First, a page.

CHICAGO (AP) -- Taxicab companies and others seeking statewide regulation of the emerging ridesharing industry pushed for a legislative override Monday after Illinois Gov. Pat Quinn vetoed measures that would have imposed background checks and insurance requirements on some drivers.
In a statement, Quinn said the two bills would have prevented local governments from adopting rules that fit their communities.
"I am vetoing this legislation because it would have mandated a one-size-fits-all approach to a service that is best regulated at the local level," Quinn said.
Chicago Mayor Rahm Emanuel applauded the veto, and the City Council has passed an ordinance that will take effect next week imposing restrictions on some of the rideshare companies.
The taxicab industry has said the Chicago ordinance doesn't go far enough to protect consumers. The industry has lost some drivers to the rideshare business.
Bill sponsor Rep. Mike Zalewski, a Riverside Democrat, said he was disappointed with Quinn's veto. Ridesharing services, he said, "stretch across city and county lines and the bills would provide important baseline protections that local governments could build upon."
The statewide measures would have regulated services provided by drivers who use personal vehicles to provide transportation to the public. Customers use their smartphones to order rides offered through companies such as Uber X, Lyft and Sidecar.
Bruce Rauner, Quinn's Republican opponent this November, had urged the veto, saying the legislation would hold back tech-driven innovation.
"Quinn ended up on the same side as Bruce Rauner and Silicon Valley billionaires, instead of on the side of Illinois consumers," said Mara Georges, an attorney for the Illinois Transportation Trade Association, which represents taxi companies. "It would have given passengers the security of knowing their driver had passed a criminal background check and their driver had adequate insurance."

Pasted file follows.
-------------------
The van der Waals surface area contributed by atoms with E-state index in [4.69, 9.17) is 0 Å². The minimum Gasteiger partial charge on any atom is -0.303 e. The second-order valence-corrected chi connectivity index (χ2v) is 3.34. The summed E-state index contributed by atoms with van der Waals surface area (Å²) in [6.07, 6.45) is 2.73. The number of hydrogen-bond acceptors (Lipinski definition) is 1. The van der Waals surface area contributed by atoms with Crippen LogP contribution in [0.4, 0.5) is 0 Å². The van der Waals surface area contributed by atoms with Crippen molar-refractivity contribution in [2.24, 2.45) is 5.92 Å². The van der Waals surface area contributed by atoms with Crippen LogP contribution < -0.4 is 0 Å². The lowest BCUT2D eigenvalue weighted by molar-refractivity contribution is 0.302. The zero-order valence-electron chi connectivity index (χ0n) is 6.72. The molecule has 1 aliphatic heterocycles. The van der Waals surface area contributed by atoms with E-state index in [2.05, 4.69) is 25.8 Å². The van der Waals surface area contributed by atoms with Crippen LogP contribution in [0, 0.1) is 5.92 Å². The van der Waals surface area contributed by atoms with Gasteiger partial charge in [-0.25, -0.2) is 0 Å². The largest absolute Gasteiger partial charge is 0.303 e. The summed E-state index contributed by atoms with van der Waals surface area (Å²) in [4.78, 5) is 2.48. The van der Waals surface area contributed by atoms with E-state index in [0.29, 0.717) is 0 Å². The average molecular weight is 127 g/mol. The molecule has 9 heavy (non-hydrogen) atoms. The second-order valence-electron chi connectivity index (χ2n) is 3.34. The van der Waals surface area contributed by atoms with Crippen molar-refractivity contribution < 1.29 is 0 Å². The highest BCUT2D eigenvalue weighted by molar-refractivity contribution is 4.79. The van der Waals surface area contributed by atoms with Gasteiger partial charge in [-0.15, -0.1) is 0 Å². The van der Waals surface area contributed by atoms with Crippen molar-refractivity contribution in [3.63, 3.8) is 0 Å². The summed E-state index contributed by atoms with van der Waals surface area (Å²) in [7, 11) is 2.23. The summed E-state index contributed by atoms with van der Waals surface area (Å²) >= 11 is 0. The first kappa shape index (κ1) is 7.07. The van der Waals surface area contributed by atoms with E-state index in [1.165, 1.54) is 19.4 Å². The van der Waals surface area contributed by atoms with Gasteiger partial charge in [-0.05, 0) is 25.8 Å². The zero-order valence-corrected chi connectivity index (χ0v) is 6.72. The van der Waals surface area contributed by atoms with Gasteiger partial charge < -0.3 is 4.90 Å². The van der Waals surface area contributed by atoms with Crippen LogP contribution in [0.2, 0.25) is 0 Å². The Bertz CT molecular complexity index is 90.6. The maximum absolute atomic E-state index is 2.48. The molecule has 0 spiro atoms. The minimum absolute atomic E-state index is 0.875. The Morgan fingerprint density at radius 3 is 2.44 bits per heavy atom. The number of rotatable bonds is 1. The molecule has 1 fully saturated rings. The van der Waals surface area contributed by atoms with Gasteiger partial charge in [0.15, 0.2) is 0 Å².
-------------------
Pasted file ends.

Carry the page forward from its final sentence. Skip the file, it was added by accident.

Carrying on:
The measures would have required drivers who work more than 36 hours in a two-week period to have a chauffeur's license and for all drivers to carry commercial liability insurance.
William McNary, co-director of the consumer rights group Citizen Action Illinois, called on lawmakers to override the veto.
"This legislation was passed with overwhelming bipartisan support," McNary said in a statement. "The Uber taxi industry is a multi-billionaire dollar industry. It is time they acted like grown-ups and played by same set of rules that other taxi companies must abide by."
The veto was supported by Lyft, which is known for pink mustaches on front bumpers and does business in more than 20 U.S. cities.
"The legislation -- designed to protect entrenched industries and maintain the status quo -- would have stifled innovation and reduced consumer choice," said the Lyft statement.
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